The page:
Failure : Success Ratio

Imagine a road sign ahead of you that says, “Success: 10 miles ahead.” After traveling for a little longer another sign confronts you, “Failure ahead.” Would you turn back like most would? Or continue moving forward knowing that you’ll reach success and that you may have not traveled the full 10 miles yet?

I am naturally nervous about, what I call, the long game. It might be the commitment to any one thing that gives me the heebie-jeebies. Maybe the boredom of an idea keeps me from the investment of long-term pursuits. My curiosity possibly compels me to a high turnover rate of ideas and an inability to stick with a singular goal. These elements combined with a distinct lack of patience, discipline, and self-control makes playing the long game a little more difficult for me.

That said I recognize the supreme importance of the long game, though I know I’m not the authority of long-game endeavors.

Let me give examples of short-game ventures first:

  • I apply to a job and expect or deserve an interview.
  • I quickly accumulate credit card debt to increase my credit score.
  • I go to the bar expecting to take a girl home with me that night.
  • I expect to write a high-quality book this month.
  • I go to McDonald’s expecting sustenance.

Short-game pursuits are more likely to end in unproductive failures; failures that you cannot bounce back from because you were vaguely invested in an easy, replaceable, and simple plan that you can easily jump ship on.

“Nothing in the world is worth having or worth doing unless it means effort, pain, difficulty…. I have never in my life envied a human being who led an easy life. I have envied many people who led difficult lives and led them well.” – Teddy Roosevelt

I promote the inherent good of failure.

When I was wrestling and exploring jiu-jitsu, my record was .500; I lost just as many matches as I won. I intended to travel Asia for at least a year – only lasted eight months. I planned a trip to Longs Peak in the Rockies, but couldn’t summit due to an upset tummy. The longest I’ve held one job was eight months. I’ve been fired from five jobs.

Why is failure inherently good? If it were up to peer pressure and standard views of success, you would never create or attempt anything.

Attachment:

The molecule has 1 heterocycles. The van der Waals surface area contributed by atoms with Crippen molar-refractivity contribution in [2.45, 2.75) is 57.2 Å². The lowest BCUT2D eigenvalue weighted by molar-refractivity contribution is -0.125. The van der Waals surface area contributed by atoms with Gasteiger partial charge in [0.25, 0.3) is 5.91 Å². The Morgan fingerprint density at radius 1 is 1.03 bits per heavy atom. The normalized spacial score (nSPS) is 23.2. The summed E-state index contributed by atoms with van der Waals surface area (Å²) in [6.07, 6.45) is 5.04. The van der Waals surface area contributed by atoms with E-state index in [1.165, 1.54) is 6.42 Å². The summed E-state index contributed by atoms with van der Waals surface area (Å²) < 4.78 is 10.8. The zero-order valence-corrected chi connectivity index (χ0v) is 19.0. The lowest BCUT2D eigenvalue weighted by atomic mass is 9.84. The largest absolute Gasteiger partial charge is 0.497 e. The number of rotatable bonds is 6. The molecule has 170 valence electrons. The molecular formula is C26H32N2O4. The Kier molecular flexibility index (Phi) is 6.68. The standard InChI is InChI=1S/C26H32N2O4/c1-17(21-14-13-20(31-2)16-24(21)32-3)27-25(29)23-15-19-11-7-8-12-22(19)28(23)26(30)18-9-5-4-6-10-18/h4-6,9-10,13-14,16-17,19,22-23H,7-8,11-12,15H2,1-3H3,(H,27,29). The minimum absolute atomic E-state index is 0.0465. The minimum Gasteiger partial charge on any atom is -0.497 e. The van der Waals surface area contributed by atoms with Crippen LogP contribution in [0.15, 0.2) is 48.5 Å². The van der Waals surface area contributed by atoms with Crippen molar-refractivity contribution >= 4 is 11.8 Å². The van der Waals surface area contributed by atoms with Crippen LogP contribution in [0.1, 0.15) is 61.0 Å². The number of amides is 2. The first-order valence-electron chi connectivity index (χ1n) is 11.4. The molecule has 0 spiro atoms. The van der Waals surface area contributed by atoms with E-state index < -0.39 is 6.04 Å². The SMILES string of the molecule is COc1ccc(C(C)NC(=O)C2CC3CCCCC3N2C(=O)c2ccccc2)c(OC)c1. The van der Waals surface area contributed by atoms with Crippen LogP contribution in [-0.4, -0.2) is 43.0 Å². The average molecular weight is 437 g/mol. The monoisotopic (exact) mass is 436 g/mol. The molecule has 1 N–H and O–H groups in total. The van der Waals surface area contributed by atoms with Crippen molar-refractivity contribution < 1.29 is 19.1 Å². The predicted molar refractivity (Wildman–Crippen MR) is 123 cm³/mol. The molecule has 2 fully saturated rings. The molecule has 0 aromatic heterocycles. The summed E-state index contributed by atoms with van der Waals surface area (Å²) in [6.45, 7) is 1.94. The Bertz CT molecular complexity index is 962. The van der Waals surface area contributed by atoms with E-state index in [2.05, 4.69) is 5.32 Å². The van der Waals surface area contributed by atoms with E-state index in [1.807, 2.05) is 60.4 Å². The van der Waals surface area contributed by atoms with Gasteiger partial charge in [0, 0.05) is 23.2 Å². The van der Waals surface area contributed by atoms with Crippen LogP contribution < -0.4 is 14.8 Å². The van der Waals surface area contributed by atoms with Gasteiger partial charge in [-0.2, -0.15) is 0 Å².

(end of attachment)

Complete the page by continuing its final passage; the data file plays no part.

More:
You and I have heard a million times, “You can’t do that,” “There’s no way you’ll make it,” “There are too many problems that you don’t know how to address,” or the all too common, sarcastic, flippant, “Pshh, good luck…”

Tell Steve Jobs, Michael Jordan, Oprah Winfrey, Mark Twain, or the Thirteen Original Colonies that they would amount to nothing and I bet they produce some of the greatest human accomplishments.

Playing the long game increases the quality of life and improves the chances of success.

In the long game, one failure is a lot easier to tolerate and justify. Out of 1000 attempts one succeeds – the other 999 attempts are tolerated and justifiable. Out of ten attempts with zero successes, good luck sticking with something. With vision, relentless patience, passionate pursuit, success will result. Zero luck required.

A loss now results in improved chances of future success. The willingness to fail is an openness to learning. A simple concept? Absolutely. But we are immersed in a society that preaches immediate gratification and playing the short game. Successful, brilliant, strong people have been through failure. Our grandparents would agree that wisdom comes from failure, not success. By subjecting myself to the countless opportunities for failure, I also expose myself to these people with great knowledge. By immersing myself to this community of experienced failures, I learn.

“When you’ve got 10,000 people trying to do the same thing, why would you want to be number 10,001?” – Mark Cuban

“There’s no reason to have a Plan B, because it distracts from Plan A.” – Will Smith

“You can’t work three hours a week and make $100,000. Get rich quick doesn’t work. Crock pot mentality always defeats microwave mentality.” – Dave Ramsey

I’ll end with a story of the wisdom that my dad gave me. One summer in college, I sold roofs door-to-door for commission. I would go to the neighborhoods that hail, wind, or tornados struck particularly hard, knock on every door, and give my best pitch for why they needed new siding/gutters/roofing. After one difficult day of roof sales where I had locked in on zero new customers, Dad said, “Joshua, go knock on every door. All of them. Get as many doors shut in your face as you can. Once you get that one customer, you’ll be able to look back on the other 100 refusals with pride and money in your pocket.” Go chase a no. Get turned down. But be smart, patient and continue to work hard.

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